Woo hoo! The new Brooks PureProject line launches tomorrow! Are you excited yet? If not, you should be! If you are interested in the Brooks PureProject PureConnect road running shoe, check out my review of it in this post.
Ever since I visited the Brooks Cavalcade of Curiosities event at my last marathon expo in the spring, I have had this deep love of the Brooks Cascadia trail running shoe. However, most of my trail running tends to be in the fall and winter months, so I had not really had the incentive to look into trail shoes again until very recently. On a side note, why I tend to run more trails in the fall and winter months is beyond me. Maybe I like the combination of cool, crisp air and the sound of crunchy leaves or something. Who knows…
I recently got the opportunity to wear-test the new Brooks PureProject PureGrit. This is the PureProject answer to the Cascadia and I could not be more amped about it!
Check out this video I made of my overall initial observations of the PureGrit…
The PureGrit weighs in at 7.6oz, which is 1.1oz more than the PureConnect. While some people may not think this is a noticeable difference, I can tell you that when holding one in each hand, the difference in weight is obvious to me. As I mentioned above, this is certainly not a deterrent for me at all, as I expect a trail running shoe to be “more substantial” than a road running shoe.
Starting at the bottom of the shoe, one of the most unique things I noticed was the single-piece outsole. The entire bottom of the shoe is ONE piece of material. The sole design features what I would describe as almost mini-cleats…ensuring traction on the trail. There are also no weird grooves or crannies for mud, small rocks, or sticks to get stuck in. Plus, with no mesh areas, if you run over mud, damp grass, or wet areas, you can be sure none of that will come seeping up through the shoe. I have had this happen to me before and it is the worst! The concavity of the midsole and the lugs still give you plenty of abililty to feel the ground under your feet. In addition, the ideal heel encourages a midfoot/footstrike.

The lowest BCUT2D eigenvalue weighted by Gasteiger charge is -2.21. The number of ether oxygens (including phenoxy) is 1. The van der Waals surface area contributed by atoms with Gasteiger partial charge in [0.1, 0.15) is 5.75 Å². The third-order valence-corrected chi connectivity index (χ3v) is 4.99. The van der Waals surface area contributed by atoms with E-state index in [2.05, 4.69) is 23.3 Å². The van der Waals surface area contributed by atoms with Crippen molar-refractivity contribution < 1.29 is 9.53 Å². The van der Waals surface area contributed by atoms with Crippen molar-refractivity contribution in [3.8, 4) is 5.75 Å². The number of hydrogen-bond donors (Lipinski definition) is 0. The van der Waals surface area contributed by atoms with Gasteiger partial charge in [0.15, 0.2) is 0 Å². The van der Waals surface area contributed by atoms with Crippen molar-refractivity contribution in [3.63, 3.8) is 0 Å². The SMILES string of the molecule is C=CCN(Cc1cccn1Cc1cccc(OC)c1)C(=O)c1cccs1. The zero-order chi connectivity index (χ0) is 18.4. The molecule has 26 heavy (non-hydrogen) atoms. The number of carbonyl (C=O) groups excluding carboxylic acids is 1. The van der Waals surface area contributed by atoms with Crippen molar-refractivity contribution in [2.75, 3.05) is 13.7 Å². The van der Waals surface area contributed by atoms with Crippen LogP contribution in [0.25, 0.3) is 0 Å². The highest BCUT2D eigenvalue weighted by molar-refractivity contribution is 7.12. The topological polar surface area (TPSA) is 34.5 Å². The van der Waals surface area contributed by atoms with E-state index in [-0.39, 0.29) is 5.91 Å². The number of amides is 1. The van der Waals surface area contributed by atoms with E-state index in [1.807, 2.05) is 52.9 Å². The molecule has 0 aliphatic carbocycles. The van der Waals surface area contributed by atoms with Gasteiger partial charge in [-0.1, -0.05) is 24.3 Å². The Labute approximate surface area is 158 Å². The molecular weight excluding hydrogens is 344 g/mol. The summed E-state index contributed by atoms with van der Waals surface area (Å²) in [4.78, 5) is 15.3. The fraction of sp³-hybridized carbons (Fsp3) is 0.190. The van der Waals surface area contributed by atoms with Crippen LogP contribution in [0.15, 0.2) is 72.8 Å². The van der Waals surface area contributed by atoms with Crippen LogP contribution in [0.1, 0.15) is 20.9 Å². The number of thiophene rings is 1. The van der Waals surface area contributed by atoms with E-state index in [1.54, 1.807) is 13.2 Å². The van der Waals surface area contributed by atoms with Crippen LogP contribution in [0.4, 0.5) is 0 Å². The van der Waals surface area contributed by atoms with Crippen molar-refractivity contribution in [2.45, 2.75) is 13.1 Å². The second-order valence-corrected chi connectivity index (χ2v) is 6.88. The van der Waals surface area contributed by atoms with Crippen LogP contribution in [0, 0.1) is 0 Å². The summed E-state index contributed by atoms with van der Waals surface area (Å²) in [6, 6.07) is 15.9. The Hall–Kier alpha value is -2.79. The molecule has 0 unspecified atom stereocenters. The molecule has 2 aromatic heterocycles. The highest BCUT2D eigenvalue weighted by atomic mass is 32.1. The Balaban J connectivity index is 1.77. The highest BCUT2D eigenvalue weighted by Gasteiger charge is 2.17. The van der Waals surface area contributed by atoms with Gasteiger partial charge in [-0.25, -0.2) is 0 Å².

The upper of the shoe is made of two layers of mesh, like the PureConnect. However, that is where the similarities in the uppers end. In the Pure Grit, the under layer of mesh has much wider holes, allowing for maximum breathability. The finer mesh that is laid over that is much more cloth-like than the PureConnect. Overall, the toebox of the PureGrit is wider, creating a more stable platform for running on the uneven surfaces a trail offers. The upper of the PureGrit definitely features heavier duty material (certainly the major contributing factor to the increase in weight), but I feel like this is necessary to make this trail running shoe durable and suitable for taking it off the road.
Immediately when putting the shoe on, I noticed that the PureGrit was not as flexible as the PureConnect. Keep in mind that I am not saying that it is not flexible, it is just not as flexible. The single-piece outsole makes the forefoot flex a bit more rigid, but I still find the flex to be easy and the shoe to be responsive.
The PureGrit shoe features the same split-toe and Nav Band technology as the Pure Connect. However the Nav Band in the PureGrit is thicker, by width and stitching. The Nav Bands of both shoes run the entire length of the arch lock, creating a snug and secure fit on the foot, once tied. The tongue design is also unique to each shoe. The way the tongue of the shoe is connected to the shoe in the PureGrit requires lacing UNDER the Nav Band, whereas in the PureConnect it is OVER the NavBand. The tongue of the PureGrit is also thicker and more heavily padded than its road counterpart.
I was able to put in two light trail/cross-country runs in the PureGrit shoes and I can say that these are the best trail running shoes I have ever run in. They are MUCH lighter than my previous two pairs of trail runners and they definitely feel more responsive than anything I have tried before.
Overall, I suppose it is not necessarily “fair” to compare the PureConnect and the PureGrit, as one is truly as road runner and the other is truly a trail runner. If you run on both roads and trails, I highly recommend you having a specific pair of shoes for each purpose. Running shoes are definitely made uniquely for either intended purpose and you want to make sure you have the right equipment for the type of running you plan on doing. I just compared the two here in this post for the purpose of showing you the differences and helping you make a decision if you were considering one OR the other. However, if you are a road AND trail runner, you may want to consider purchasing both.
If you are already a Brooks wearer and are considering making the switch to a PureProject shoe, check out this chart to help figure out what style of the new collection (PureConnect, PureFlow, PureCadence, or PureGrit) might work best for you!
Between the review of the PureConnect and this review, I hope this gives you a little more insight into the PureProject line. I highly encourage you to at least give them a try! They will be in stores and available for purchase tomorrow, October 1st!
If you are in the Baton Rouge area, be sure and stop by Varsity Sports for the official Brooks PureProject Launch Party at 9AM! I’ll be there!
Do you plan on trying any of the Brooks PureProject shoes?